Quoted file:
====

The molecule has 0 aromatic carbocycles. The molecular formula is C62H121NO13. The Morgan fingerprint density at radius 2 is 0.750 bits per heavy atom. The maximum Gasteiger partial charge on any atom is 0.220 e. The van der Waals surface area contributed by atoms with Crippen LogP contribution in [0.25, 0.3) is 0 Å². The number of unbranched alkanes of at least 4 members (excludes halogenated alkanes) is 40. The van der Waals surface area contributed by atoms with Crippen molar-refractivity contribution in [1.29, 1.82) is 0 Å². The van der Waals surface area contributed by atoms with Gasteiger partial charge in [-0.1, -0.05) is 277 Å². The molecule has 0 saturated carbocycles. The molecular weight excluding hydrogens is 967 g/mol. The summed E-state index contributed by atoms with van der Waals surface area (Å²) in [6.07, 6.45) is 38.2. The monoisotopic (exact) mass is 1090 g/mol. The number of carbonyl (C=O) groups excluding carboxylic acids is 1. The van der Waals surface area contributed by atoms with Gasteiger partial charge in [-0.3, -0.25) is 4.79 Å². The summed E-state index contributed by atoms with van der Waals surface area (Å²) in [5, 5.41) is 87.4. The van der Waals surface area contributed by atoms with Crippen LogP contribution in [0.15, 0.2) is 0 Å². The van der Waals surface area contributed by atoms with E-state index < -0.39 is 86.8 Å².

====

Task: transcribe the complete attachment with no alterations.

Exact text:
The molecule has 0 aromatic carbocycles. The molecular formula is C62H121NO13. The Morgan fingerprint density at radius 2 is 0.750 bits per heavy atom. The maximum Gasteiger partial charge on any atom is 0.220 e. The van der Waals surface area contributed by atoms with Crippen LogP contribution in [0.25, 0.3) is 0 Å². The number of unbranched alkanes of at least 4 members (excludes halogenated alkanes) is 40. The van der Waals surface area contributed by atoms with Crippen molar-refractivity contribution in [1.29, 1.82) is 0 Å². The van der Waals surface area contributed by atoms with Gasteiger partial charge in [-0.1, -0.05) is 277 Å². The molecule has 0 saturated carbocycles. The molecular weight excluding hydrogens is 967 g/mol. The summed E-state index contributed by atoms with van der Waals surface area (Å²) in [6.07, 6.45) is 38.2. The monoisotopic (exact) mass is 1090 g/mol. The number of carbonyl (C=O) groups excluding carboxylic acids is 1. The van der Waals surface area contributed by atoms with Gasteiger partial charge in [-0.3, -0.25) is 4.79 Å². The summed E-state index contributed by atoms with van der Waals surface area (Å²) in [5, 5.41) is 87.4. The van der Waals surface area contributed by atoms with Crippen LogP contribution in [0.15, 0.2) is 0 Å². The van der Waals surface area contributed by atoms with E-state index < -0.39 is 86.8 Å².